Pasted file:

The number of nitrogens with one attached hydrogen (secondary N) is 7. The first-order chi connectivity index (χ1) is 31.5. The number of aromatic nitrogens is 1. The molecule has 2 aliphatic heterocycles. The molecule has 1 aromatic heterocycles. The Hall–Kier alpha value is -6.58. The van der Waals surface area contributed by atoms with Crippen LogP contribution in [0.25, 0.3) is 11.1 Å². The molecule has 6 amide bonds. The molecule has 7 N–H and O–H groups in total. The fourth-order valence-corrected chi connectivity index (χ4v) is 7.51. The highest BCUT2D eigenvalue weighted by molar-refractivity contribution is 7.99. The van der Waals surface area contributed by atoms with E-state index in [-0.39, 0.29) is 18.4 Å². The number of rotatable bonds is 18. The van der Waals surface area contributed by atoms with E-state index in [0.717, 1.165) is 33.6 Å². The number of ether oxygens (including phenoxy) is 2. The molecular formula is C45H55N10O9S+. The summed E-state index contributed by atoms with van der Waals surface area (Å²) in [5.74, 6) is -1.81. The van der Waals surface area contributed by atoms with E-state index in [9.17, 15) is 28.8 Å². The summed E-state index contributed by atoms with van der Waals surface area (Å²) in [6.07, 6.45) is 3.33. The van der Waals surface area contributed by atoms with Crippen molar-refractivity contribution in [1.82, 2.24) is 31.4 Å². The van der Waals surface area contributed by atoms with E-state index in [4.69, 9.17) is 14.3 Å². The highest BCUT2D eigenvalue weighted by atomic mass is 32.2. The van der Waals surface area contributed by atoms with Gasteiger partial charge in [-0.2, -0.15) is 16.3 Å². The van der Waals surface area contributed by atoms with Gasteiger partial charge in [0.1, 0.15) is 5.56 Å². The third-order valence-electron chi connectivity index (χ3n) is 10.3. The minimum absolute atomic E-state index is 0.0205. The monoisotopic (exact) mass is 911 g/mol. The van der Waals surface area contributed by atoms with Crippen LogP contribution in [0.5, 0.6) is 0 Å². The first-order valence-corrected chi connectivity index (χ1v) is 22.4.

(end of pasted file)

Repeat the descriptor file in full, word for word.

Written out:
The number of nitrogens with one attached hydrogen (secondary N) is 7. The first-order chi connectivity index (χ1) is 31.5. The number of aromatic nitrogens is 1. The molecule has 2 aliphatic heterocycles. The molecule has 1 aromatic heterocycles. The Hall–Kier alpha value is -6.58. The van der Waals surface area contributed by atoms with Crippen LogP contribution in [0.25, 0.3) is 11.1 Å². The molecule has 6 amide bonds. The molecule has 7 N–H and O–H groups in total. The fourth-order valence-corrected chi connectivity index (χ4v) is 7.51. The highest BCUT2D eigenvalue weighted by molar-refractivity contribution is 7.99. The van der Waals surface area contributed by atoms with E-state index in [-0.39, 0.29) is 18.4 Å². The number of rotatable bonds is 18. The van der Waals surface area contributed by atoms with E-state index in [0.717, 1.165) is 33.6 Å². The number of ether oxygens (including phenoxy) is 2. The molecular formula is C45H55N10O9S+. The summed E-state index contributed by atoms with van der Waals surface area (Å²) in [5.74, 6) is -1.81. The van der Waals surface area contributed by atoms with E-state index in [9.17, 15) is 28.8 Å². The summed E-state index contributed by atoms with van der Waals surface area (Å²) in [6.07, 6.45) is 3.33. The van der Waals surface area contributed by atoms with Crippen molar-refractivity contribution in [1.82, 2.24) is 31.4 Å². The van der Waals surface area contributed by atoms with E-state index in [4.69, 9.17) is 14.3 Å². The highest BCUT2D eigenvalue weighted by atomic mass is 32.2. The van der Waals surface area contributed by atoms with Gasteiger partial charge in [-0.2, -0.15) is 16.3 Å². The van der Waals surface area contributed by atoms with Gasteiger partial charge in [0.1, 0.15) is 5.56 Å². The third-order valence-electron chi connectivity index (χ3n) is 10.3. The minimum absolute atomic E-state index is 0.0205. The monoisotopic (exact) mass is 911 g/mol. The van der Waals surface area contributed by atoms with Crippen LogP contribution in [0.5, 0.6) is 0 Å². The first-order valence-corrected chi connectivity index (χ1v) is 22.4.